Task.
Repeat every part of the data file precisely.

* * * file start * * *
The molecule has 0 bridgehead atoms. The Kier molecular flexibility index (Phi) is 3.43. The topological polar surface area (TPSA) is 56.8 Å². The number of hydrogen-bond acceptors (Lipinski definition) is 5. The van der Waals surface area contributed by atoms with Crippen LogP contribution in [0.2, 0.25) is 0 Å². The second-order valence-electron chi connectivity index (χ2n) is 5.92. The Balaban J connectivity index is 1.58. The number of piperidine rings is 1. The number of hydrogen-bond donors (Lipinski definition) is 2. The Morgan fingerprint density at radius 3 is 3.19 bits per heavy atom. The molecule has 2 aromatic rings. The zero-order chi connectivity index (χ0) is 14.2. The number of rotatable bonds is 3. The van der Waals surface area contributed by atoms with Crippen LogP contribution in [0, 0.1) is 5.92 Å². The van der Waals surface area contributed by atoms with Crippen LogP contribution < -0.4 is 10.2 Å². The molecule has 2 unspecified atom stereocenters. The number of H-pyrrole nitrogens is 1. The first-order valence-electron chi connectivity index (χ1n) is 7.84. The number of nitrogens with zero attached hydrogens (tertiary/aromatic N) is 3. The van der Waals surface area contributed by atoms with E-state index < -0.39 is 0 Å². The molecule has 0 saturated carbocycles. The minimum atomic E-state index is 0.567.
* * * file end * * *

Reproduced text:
The molecule has 0 bridgehead atoms. The Kier molecular flexibility index (Phi) is 3.43. The topological polar surface area (TPSA) is 56.8 Å². The number of hydrogen-bond acceptors (Lipinski definition) is 5. The van der Waals surface area contributed by atoms with Crippen LogP contribution in [0.2, 0.25) is 0 Å². The second-order valence-electron chi connectivity index (χ2n) is 5.92. The Balaban J connectivity index is 1.58. The number of piperidine rings is 1. The number of hydrogen-bond donors (Lipinski definition) is 2. The Morgan fingerprint density at radius 3 is 3.19 bits per heavy atom. The molecule has 2 aromatic rings. The zero-order chi connectivity index (χ0) is 14.2. The number of rotatable bonds is 3. The van der Waals surface area contributed by atoms with Crippen LogP contribution in [0, 0.1) is 5.92 Å². The van der Waals surface area contributed by atoms with Crippen LogP contribution < -0.4 is 10.2 Å². The molecule has 2 unspecified atom stereocenters. The number of H-pyrrole nitrogens is 1. The first-order valence-electron chi connectivity index (χ1n) is 7.84. The number of nitrogens with zero attached hydrogens (tertiary/aromatic N) is 3. The van der Waals surface area contributed by atoms with E-state index < -0.39 is 0 Å². The molecule has 0 saturated carbocycles. The minimum atomic E-state index is 0.567.